1

Having to spend quality time with your Realtor® is one of the processes in buying a new home. This is the part where you could drive them a bit crazy.

It’s not about those late night calls for a listing you saw online. Well, maybe you could calm down on that too. We’re talking about those things that could sabotage your chances of getting the right house, at the right price, or not getting one at all.

Here’s a list for you to take in consideration and be on your realtor’s level.

 

Caring too much about aesthetics

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Every real estate agent is excited and happy to show you as many houses as you want but she just wants you to see that the beauty is only shallow when it comes to real estate. Lots of buyers get caught up with how the house looks at the moment and not thinking of the possibility of it getting dirty, outdated and need repairs. Costs for that aren’t that much but buyers might blurt out otherwise and run away. What they didn’t know is that they may end up paying nothing at all. “The cost to make the home like new is often easy to negotiate,” says Joshua Jarvis, owner of Jarvis Team Realty in Brookhaven, GA.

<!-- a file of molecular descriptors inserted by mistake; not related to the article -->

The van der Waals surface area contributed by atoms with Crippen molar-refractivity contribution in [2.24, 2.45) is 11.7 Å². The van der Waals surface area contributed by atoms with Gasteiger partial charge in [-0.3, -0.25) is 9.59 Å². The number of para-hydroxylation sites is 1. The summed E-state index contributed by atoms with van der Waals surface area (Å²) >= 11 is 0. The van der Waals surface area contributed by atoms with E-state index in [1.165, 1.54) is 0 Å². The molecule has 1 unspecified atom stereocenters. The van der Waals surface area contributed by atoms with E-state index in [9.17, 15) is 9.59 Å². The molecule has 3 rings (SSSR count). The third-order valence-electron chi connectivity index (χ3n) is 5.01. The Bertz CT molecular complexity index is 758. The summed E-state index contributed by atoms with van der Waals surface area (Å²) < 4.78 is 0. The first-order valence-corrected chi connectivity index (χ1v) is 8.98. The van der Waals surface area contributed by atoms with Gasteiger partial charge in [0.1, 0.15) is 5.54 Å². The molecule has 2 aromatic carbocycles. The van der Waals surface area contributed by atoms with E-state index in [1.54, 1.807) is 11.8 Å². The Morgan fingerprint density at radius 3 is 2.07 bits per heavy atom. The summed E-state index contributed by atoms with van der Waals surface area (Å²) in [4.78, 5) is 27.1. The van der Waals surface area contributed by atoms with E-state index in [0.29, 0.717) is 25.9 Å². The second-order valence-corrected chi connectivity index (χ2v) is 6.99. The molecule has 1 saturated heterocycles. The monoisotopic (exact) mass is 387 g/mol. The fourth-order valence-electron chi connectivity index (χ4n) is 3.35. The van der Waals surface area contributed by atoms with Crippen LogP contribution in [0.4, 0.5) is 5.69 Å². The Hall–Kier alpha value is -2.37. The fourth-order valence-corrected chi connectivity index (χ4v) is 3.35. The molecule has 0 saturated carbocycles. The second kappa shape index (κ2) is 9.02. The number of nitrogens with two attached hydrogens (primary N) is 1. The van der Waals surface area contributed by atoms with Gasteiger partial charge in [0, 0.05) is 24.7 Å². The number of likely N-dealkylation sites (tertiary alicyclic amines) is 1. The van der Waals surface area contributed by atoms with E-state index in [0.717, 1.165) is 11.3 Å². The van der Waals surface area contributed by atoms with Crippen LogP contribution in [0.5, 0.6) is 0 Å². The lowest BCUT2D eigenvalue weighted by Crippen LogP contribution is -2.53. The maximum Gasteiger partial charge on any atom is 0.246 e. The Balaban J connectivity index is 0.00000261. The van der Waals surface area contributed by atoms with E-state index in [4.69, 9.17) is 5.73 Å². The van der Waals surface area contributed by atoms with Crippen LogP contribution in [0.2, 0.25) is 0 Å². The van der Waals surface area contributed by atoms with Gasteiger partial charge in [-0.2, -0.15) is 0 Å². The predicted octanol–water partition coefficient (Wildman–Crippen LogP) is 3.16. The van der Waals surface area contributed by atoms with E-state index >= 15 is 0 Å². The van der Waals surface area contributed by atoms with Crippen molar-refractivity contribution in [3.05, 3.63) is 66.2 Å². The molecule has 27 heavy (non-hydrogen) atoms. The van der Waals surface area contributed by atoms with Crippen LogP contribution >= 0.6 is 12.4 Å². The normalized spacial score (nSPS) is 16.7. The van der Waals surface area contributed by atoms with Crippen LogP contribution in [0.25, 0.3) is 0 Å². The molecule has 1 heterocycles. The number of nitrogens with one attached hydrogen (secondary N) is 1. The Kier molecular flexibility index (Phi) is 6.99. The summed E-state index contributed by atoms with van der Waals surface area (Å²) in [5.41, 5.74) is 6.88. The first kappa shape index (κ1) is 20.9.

Tipping your hand

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When you’re totally comfortable with your agent, you begin to feel a bit loose-lipped. You might blurt out about the unwanted things or your opinions about the home. This might get you in trouble with the seller. There are instances that the seller might have overheard you or caught every little joke about their home, and hurt them in negotiations. Better keep it shut and wait until you’re alone with your own agent.

 

Waiting too long

wait too long

If you’ve found a house you want to buy, why wait? It’s a competitive market out there so taking too long to make an offer can drive your agent crazy. The seller won’t wait for you forever. Of course, they would love to entertain the party who express serious intentions for the property right? So act now, or you’ll be losing your dream home.

 

Thinking it’s all about the money

love vs money

This is a huge part of the offer but it’s not the only thing you should worry about in the process.